Parliamentary press gallery: ’embarrassed, angry, and frightened’

Blogger and tech journalist Jeff Jedras has a good analysis of the moral panic that swept through the Parliamentary Press Gallery last Friday (and previously touched on here).

The leading lights of Canadian journalism had had the news cycle snatched from their grasp not once but twice the day before, and not by the customary culprits in the PMO but by a pair of tweeters, one obscure (the PEI man who kicked off the wildly popular #tellviceverything meme) the other anonymous (@vikileaks30).

After floundering unhappily for 24 hours in the turbulent wake of these citizen journalists, the gallery regrouped Friday for an all-out assault on @VikiLeaks30’s “despicable” exposé of ministerial hypocrisy, supplemented by feckless efforts to unmask the fiend.

Here’s Jedras:

What really interests me though is the reaction of the proverbial “main-stream media” to the Vikileaks story, with an Ottawa Citizen piece attempting to trace the IP address of the “@Vikileaks30 leaker” spurring endless speculation and demands to identify the person or persons responsible.


It should be noted that had @Vikileaks30 given their documents to a journalist who chose to publish a story based on them, then the media would be reminding us how important it is to protect the confidentiality of their sources. Even competing outlets wouldn’t try to unmask another journalist’s confidential source. That’s just not cricket, old boy.


What the media reaction to @Vikileaks30 really shows though is how angry, and perhaps frightened, they are about losing their traditional role as the gatekeepers of news, the people that get to decide what we, the unwashed masses, need to know and what we don’t need to know. Journalists are used to being in the know, to having the inside details, the scoop. It helps make up for the low pay, long hours and heavy drinking.

Jedras is onto something here. Obscure tweeters had exposed the media’s failure to make a story out of the well known (to them) disconnect between Vic Toews’s sanctimonious public pronouncements on family values and his own tawdry infidelities. That embarrassed and angered the gallery. When the Ottawa Citizen claimed to have linked the offending twitter account to a House of Commons IP address, it propelled the flock into a frenzy of denunciations and a hunt for the malfeasor.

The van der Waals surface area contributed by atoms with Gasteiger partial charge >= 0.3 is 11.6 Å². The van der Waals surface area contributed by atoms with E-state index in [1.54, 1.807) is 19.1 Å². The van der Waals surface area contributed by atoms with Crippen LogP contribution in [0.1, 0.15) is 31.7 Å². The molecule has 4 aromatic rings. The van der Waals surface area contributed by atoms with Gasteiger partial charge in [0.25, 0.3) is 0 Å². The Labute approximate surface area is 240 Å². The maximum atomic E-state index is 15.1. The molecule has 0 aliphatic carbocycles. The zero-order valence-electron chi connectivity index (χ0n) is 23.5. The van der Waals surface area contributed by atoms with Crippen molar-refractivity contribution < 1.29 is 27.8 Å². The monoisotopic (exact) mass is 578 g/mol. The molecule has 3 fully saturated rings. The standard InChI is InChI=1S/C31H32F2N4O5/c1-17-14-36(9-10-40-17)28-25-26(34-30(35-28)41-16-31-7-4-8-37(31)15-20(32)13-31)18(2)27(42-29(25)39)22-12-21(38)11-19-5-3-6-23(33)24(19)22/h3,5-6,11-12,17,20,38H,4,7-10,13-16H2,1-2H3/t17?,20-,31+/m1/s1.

Except that, as Jedras pointed out, most of these same news organizations had already made their own passing references to Toew’s messy divorce. He compiled a litany of these media mentions, in the Winnipeg Free Press, Canadian Press, the Vancouver Sun, and the National Post. They were, to be sure, only fleeting mentions, each consisting of a bare-bones sentence or two. No major media outlet had fully reported the story, though the details were all on the public record.

Compare that reticence to the same media outlets’ treatment of a scandal involving NDP-affiliated Toronto City Councillor Adam Giambrone, whose 2010 campaign for mayor came to an abrupt halt after the Toronto Star exposed his escapades on a City Hall sofa with a 19-year-old student blissfully unaware that his would-be worship had a long-term, live-in partner.

The Star’s respected National Affairs Correspondent, Linda Diebel, broke that story in lurid detail, whereupon the same journals that would later denounce @Vikileaks30 pounced on the scandal with a vengeance, publishing comprehensive followups until they succeeded in driving Councillor Giambrone from office. So entranced was the National Post with the story that it followed up a year-and-a-half later — after Giambrone had moved to another city — with a snide “where are they now” reprise of the incident.

That would be the same National Post that denounced @Vikileaks30’s recital of the  unreported facts in the Toews case as a “further debasement of the Canadian political conversation..”

Do as I say, not as I do, at least when Harper cabinet ministers are involved.

H/T: Charlie Phillips